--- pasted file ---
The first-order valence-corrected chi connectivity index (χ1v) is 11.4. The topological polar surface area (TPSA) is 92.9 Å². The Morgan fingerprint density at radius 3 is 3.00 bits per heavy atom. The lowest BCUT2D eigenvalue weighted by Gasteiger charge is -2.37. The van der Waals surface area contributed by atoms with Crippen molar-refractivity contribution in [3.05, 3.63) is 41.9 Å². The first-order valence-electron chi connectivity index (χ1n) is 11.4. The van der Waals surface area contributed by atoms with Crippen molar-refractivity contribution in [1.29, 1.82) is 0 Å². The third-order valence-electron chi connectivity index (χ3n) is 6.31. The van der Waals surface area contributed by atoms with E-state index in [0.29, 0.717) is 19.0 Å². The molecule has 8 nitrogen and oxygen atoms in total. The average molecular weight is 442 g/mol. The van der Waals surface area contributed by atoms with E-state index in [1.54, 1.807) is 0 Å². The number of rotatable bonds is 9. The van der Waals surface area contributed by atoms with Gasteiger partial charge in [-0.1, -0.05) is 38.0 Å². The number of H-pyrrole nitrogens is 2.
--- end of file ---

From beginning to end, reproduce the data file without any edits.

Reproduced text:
The first-order valence-corrected chi connectivity index (χ1v) is 11.4. The topological polar surface area (TPSA) is 92.9 Å². The Morgan fingerprint density at radius 3 is 3.00 bits per heavy atom. The lowest BCUT2D eigenvalue weighted by Gasteiger charge is -2.37. The van der Waals surface area contributed by atoms with Crippen molar-refractivity contribution in [3.05, 3.63) is 41.9 Å². The first-order valence-electron chi connectivity index (χ1n) is 11.4. The van der Waals surface area contributed by atoms with Crippen molar-refractivity contribution in [1.29, 1.82) is 0 Å². The third-order valence-electron chi connectivity index (χ3n) is 6.31. The van der Waals surface area contributed by atoms with E-state index in [0.29, 0.717) is 19.0 Å². The molecule has 8 nitrogen and oxygen atoms in total. The average molecular weight is 442 g/mol. The van der Waals surface area contributed by atoms with E-state index in [1.54, 1.807) is 0 Å². The number of rotatable bonds is 9. The van der Waals surface area contributed by atoms with Gasteiger partial charge in [-0.1, -0.05) is 38.0 Å². The number of H-pyrrole nitrogens is 2.